How to stay safe in extreme heat - MyFoxAustin.com | KTBC Fox 7 | News, Weather, Sports

How to stay safe in extreme heat

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As sweltering summer heat becomes the norm in Central Texas, FOX 7's Alex Villarreal takes a look at what people can do to protect themselves outside in the heat.

The sun is shining and it's not quite 100 degrees. In other words, it's the perfect setting for an outdoor run.

"Pretty good. Nice and warm," said my running partner, Matthew Navarro.

He's feeling pretty confident two miles in.

"You feel loose. Your stride opens up. You feel like you can continue going at that pace. It's kind of like a second wind," Matt added.

Still, medical experts say we should have downed two glasses of water before hitting the trail. The bird's eye view shows Matt and I are pretty much in the sun during the entire run.

I asked, "Wishing you had more water?"

Matt replied, "Wishing I had more water."

"Your heart rate increases. Your pulse rate quickens. Your blood pressure may elevate slightly. Your core body temperature starts to go up at that point," said Dr. Albert Gros, the Chief Medical Officer for St. David's South Austin Medical Center.

"Every 30 to 40 minutes you should have another glass of water, come inside, take a quick break," Gros added.

Dr. Gros says water can help anyone avoid heat exhaustion.

If you run outside in the heat like we did, you need to find some way to cool down quickly, like an outdoor shower or by taking a quick dip.

We called it quits out at four and a half miles. Even with my hat, I'm starting to get a bit of a headache.

Dr. Gros explained, "That's one of the body's responses when you're in heat stress."

Matt added, "A little bit of the noodle feeling in the legs. They feel weak. I would say thirsty, my lips feel a little chapped."

"That's a classic example of heat exhaustion, those are the signs that at that point you need to slow down or stop the activity and get into a cooler place," explained Dr. Gros.

This would also be a good time to hydrate with more water or something with electrolytes.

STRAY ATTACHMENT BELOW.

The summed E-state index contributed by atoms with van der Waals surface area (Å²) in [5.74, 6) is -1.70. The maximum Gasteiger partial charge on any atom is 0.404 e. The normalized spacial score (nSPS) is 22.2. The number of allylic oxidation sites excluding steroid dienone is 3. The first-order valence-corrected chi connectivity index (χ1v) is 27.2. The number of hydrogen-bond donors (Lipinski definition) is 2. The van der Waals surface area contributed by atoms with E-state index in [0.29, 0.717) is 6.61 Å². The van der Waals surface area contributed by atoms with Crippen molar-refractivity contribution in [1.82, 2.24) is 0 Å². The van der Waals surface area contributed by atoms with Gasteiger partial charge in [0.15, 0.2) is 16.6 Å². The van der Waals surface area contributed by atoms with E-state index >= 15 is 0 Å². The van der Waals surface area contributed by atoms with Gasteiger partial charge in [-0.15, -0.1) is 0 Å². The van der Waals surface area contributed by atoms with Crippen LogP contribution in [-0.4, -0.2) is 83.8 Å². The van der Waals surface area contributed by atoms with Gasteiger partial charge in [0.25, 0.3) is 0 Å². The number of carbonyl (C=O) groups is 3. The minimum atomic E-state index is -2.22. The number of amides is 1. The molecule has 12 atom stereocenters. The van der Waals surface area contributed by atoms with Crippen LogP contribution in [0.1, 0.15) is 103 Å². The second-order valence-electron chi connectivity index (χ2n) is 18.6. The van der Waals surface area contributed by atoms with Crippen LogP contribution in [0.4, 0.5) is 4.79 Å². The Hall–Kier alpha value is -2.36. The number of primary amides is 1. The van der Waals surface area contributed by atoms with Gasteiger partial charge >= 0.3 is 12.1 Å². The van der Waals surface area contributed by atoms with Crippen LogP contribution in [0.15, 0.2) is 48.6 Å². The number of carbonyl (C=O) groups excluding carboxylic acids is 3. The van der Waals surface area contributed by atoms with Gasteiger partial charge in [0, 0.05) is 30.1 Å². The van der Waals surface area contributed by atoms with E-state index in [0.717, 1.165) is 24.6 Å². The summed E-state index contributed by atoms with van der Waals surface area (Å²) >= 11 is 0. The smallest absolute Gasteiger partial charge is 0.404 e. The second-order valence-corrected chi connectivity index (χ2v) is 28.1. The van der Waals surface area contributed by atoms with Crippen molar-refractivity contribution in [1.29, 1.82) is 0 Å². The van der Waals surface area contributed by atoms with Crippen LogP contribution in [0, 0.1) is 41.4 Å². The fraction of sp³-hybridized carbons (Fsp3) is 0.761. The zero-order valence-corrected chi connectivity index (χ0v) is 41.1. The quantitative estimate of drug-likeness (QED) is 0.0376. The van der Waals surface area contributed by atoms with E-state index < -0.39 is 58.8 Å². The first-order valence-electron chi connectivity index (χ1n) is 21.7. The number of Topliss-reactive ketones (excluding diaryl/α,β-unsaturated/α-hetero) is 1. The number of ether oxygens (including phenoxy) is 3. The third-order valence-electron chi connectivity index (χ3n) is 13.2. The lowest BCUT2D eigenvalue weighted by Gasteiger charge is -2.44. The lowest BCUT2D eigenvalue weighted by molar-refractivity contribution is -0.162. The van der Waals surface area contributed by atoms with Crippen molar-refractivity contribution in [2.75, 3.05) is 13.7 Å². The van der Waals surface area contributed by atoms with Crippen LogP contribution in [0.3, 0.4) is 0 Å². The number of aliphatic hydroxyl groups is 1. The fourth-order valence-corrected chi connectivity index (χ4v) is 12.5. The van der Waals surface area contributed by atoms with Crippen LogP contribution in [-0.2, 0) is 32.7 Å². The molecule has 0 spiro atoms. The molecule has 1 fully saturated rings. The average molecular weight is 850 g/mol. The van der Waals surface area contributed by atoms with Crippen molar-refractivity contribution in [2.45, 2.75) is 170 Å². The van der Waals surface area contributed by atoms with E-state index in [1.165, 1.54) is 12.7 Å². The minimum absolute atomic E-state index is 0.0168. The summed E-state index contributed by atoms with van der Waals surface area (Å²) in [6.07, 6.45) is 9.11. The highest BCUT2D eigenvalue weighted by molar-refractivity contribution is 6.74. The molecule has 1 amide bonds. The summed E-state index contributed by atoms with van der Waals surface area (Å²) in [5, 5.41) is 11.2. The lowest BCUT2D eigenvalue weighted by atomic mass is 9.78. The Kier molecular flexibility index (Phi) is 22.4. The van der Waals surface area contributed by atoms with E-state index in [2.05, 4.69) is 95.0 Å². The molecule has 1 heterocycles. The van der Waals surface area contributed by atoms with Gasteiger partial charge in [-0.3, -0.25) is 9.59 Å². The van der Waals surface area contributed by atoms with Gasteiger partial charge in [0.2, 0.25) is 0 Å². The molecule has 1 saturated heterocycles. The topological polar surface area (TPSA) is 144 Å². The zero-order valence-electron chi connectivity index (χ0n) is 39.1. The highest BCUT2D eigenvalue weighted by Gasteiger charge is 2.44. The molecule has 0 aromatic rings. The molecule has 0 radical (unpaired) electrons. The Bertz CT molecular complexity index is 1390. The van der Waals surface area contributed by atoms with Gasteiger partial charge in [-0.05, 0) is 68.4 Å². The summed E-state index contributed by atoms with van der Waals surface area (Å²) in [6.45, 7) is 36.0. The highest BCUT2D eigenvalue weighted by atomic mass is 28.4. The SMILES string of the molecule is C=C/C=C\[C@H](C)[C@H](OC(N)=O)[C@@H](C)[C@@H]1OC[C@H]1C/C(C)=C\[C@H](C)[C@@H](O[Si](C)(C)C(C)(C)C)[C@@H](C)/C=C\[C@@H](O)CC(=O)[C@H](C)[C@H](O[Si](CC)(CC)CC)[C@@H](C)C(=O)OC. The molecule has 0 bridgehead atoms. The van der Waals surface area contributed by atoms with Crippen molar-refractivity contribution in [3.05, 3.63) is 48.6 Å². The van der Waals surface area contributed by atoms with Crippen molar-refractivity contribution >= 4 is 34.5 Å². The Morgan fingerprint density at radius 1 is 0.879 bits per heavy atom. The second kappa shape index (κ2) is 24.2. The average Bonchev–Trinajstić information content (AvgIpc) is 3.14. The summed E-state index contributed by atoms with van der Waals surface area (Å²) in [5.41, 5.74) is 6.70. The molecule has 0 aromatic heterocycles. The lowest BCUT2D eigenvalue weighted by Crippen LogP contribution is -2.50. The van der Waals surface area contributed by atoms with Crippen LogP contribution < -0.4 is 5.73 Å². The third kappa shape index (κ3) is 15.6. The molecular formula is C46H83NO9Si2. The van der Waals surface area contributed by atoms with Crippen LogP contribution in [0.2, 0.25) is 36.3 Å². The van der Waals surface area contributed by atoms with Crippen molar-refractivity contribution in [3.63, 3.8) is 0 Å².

Matt said, "Another hour, not happening,"

The sun is shining and it's not quite 100 degrees.  In other words, it's the perfect setting for an outdoor run.

 

"Pretty good.  Nice and warm," said my running partner, Matthew Navarro.

 

He's feeling pretty confident two miles in.

 

"You feel loose.  Your stride opens up.  You feel like you can continue going at that pace.  It's kind of like a second wind," Matt added.

 

Still, medical experts say we should have downed two glasses of water before hitting the trail.  The bird's eye view shows Matt and I are pretty much in the sun during the entire run.

 

I asked, "Wishing you had more water?"

 

Matt replied, "Wishing I had more water."

 

"Your heart rate increases.  Your pulse rate quickens.  Your blood pressure may elevate slightly.  Your core body temperature starts to go up at that point," said Dr. Albert Gros, the Chief Medical Officer for St. David's South Austin Medical Center.

 

"Every 30 to 40 minutes you should have another glass of water, come inside, take a quick break," Gros added.

 

Dr. Gros says water can help anyone avoid heat exhaustion.

 

If you run outside in the heat like we did, you need to find some way to cool down quickly, like an outdoor shower or by taking a quick dip.

 

We called it quits out at four and a half miles.  Even with my hat, I'm starting to get a bit of a headache.

 

Dr. Gros explained, "That's one of the body's responses when you're in heat stress."

 

Matt added, "A little bit of the noodle feeling in the legs.  They feel weak.  I would say thirsty, my lips feel a little chapped."

 

"That's a classic example of heat exhaustion, those are the signs that at that point you need to slow down or stop the activity and get into a cooler place," explained Dr. Gros.

 

This would also be a good time to hydrate with more water or something with electrolytes.

 

Matt said, "Another hour, not happening,"

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